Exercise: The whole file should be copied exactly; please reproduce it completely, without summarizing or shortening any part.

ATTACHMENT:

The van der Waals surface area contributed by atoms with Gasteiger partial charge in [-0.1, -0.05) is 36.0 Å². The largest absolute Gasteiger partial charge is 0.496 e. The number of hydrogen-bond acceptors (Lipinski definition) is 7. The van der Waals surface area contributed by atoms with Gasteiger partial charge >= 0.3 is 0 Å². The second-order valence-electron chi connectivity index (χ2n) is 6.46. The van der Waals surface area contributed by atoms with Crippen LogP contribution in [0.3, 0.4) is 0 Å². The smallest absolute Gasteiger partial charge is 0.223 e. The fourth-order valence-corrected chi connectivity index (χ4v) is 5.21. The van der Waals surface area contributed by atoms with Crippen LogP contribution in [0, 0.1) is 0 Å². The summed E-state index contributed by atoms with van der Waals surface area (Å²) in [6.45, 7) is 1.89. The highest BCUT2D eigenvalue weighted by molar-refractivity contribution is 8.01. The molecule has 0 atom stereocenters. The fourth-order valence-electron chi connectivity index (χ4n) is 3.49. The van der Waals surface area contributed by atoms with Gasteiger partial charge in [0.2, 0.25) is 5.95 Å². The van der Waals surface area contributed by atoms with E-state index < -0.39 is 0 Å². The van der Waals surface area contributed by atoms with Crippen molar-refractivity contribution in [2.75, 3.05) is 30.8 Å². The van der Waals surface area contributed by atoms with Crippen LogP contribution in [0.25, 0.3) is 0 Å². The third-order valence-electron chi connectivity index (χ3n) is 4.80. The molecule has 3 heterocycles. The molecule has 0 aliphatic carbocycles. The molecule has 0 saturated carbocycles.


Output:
The van der Waals surface area contributed by atoms with Gasteiger partial charge in [-0.1, -0.05) is 36.0 Å². The largest absolute Gasteiger partial charge is 0.496 e. The number of hydrogen-bond acceptors (Lipinski definition) is 7. The van der Waals surface area contributed by atoms with Gasteiger partial charge >= 0.3 is 0 Å². The second-order valence-electron chi connectivity index (χ2n) is 6.46. The van der Waals surface area contributed by atoms with Crippen LogP contribution in [0.3, 0.4) is 0 Å². The smallest absolute Gasteiger partial charge is 0.223 e. The fourth-order valence-corrected chi connectivity index (χ4v) is 5.21. The van der Waals surface area contributed by atoms with Crippen LogP contribution in [0, 0.1) is 0 Å². The summed E-state index contributed by atoms with van der Waals surface area (Å²) in [6.45, 7) is 1.89. The highest BCUT2D eigenvalue weighted by molar-refractivity contribution is 8.01. The molecule has 0 atom stereocenters. The fourth-order valence-electron chi connectivity index (χ4n) is 3.49. The van der Waals surface area contributed by atoms with Gasteiger partial charge in [0.2, 0.25) is 5.95 Å². The van der Waals surface area contributed by atoms with E-state index < -0.39 is 0 Å². The van der Waals surface area contributed by atoms with Crippen molar-refractivity contribution in [2.75, 3.05) is 30.8 Å². The van der Waals surface area contributed by atoms with Crippen LogP contribution in [0.25, 0.3) is 0 Å². The third-order valence-electron chi connectivity index (χ3n) is 4.80. The molecule has 3 heterocycles. The molecule has 0 aliphatic carbocycles. The molecule has 0 saturated carbocycles.